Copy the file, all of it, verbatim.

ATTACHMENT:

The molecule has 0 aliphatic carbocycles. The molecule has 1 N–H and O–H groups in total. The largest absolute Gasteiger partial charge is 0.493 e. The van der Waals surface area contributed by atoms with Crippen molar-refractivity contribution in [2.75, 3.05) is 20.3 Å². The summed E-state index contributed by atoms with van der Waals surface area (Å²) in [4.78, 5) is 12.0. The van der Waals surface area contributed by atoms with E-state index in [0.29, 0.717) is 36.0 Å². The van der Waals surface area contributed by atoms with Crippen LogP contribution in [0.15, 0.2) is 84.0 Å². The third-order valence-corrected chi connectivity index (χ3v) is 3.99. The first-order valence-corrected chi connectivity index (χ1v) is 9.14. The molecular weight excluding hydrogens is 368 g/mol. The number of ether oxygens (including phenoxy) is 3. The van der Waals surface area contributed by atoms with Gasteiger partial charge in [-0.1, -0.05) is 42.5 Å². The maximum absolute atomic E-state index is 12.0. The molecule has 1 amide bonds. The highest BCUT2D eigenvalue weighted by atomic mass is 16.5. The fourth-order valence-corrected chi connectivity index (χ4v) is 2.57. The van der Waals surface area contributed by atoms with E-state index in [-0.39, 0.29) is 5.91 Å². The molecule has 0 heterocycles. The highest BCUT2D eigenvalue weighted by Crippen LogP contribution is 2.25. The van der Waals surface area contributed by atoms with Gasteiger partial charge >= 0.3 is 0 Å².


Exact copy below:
The molecule has 0 aliphatic carbocycles. The molecule has 1 N–H and O–H groups in total. The largest absolute Gasteiger partial charge is 0.493 e. The van der Waals surface area contributed by atoms with Crippen molar-refractivity contribution in [2.75, 3.05) is 20.3 Å². The summed E-state index contributed by atoms with van der Waals surface area (Å²) in [4.78, 5) is 12.0. The van der Waals surface area contributed by atoms with E-state index in [0.29, 0.717) is 36.0 Å². The van der Waals surface area contributed by atoms with Crippen LogP contribution in [0.15, 0.2) is 84.0 Å². The third-order valence-corrected chi connectivity index (χ3v) is 3.99. The first-order valence-corrected chi connectivity index (χ1v) is 9.14. The molecular weight excluding hydrogens is 368 g/mol. The number of ether oxygens (including phenoxy) is 3. The van der Waals surface area contributed by atoms with Gasteiger partial charge in [-0.1, -0.05) is 42.5 Å². The maximum absolute atomic E-state index is 12.0. The molecule has 1 amide bonds. The highest BCUT2D eigenvalue weighted by atomic mass is 16.5. The fourth-order valence-corrected chi connectivity index (χ4v) is 2.57. The van der Waals surface area contributed by atoms with E-state index in [-0.39, 0.29) is 5.91 Å². The molecule has 0 heterocycles. The highest BCUT2D eigenvalue weighted by Crippen LogP contribution is 2.25. The van der Waals surface area contributed by atoms with Gasteiger partial charge >= 0.3 is 0 Å².